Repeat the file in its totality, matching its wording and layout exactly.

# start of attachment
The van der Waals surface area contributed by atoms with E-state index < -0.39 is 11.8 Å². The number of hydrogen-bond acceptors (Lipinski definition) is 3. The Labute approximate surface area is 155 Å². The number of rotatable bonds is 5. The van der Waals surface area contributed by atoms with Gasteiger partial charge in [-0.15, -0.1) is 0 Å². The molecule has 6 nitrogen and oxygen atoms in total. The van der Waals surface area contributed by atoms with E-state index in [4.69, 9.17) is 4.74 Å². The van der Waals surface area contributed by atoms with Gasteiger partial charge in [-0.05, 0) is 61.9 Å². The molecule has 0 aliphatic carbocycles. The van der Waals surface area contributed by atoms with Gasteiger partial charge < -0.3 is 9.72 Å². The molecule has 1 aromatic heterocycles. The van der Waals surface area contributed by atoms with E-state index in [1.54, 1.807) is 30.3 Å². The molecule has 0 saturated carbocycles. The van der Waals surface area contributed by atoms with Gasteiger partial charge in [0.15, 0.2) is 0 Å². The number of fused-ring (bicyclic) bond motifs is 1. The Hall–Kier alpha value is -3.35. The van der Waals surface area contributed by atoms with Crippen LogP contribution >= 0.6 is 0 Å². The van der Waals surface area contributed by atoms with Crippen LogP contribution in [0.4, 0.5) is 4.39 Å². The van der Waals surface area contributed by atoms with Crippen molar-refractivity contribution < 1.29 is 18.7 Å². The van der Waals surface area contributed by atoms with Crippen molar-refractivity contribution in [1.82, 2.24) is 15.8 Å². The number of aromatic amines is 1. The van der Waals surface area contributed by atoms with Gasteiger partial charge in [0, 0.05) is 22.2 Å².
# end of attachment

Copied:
The van der Waals surface area contributed by atoms with E-state index < -0.39 is 11.8 Å². The number of hydrogen-bond acceptors (Lipinski definition) is 3. The Labute approximate surface area is 155 Å². The number of rotatable bonds is 5. The van der Waals surface area contributed by atoms with Gasteiger partial charge in [-0.15, -0.1) is 0 Å². The molecule has 6 nitrogen and oxygen atoms in total. The van der Waals surface area contributed by atoms with E-state index in [4.69, 9.17) is 4.74 Å². The van der Waals surface area contributed by atoms with Gasteiger partial charge in [-0.05, 0) is 61.9 Å². The molecule has 0 aliphatic carbocycles. The van der Waals surface area contributed by atoms with Gasteiger partial charge < -0.3 is 9.72 Å². The molecule has 1 aromatic heterocycles. The van der Waals surface area contributed by atoms with E-state index in [1.54, 1.807) is 30.3 Å². The molecule has 0 saturated carbocycles. The van der Waals surface area contributed by atoms with Gasteiger partial charge in [0.15, 0.2) is 0 Å². The number of fused-ring (bicyclic) bond motifs is 1. The Hall–Kier alpha value is -3.35. The van der Waals surface area contributed by atoms with Crippen LogP contribution >= 0.6 is 0 Å². The van der Waals surface area contributed by atoms with Crippen LogP contribution in [0.4, 0.5) is 4.39 Å². The van der Waals surface area contributed by atoms with Crippen molar-refractivity contribution < 1.29 is 18.7 Å². The van der Waals surface area contributed by atoms with Crippen molar-refractivity contribution in [1.82, 2.24) is 15.8 Å². The number of aromatic amines is 1. The van der Waals surface area contributed by atoms with Gasteiger partial charge in [0, 0.05) is 22.2 Å².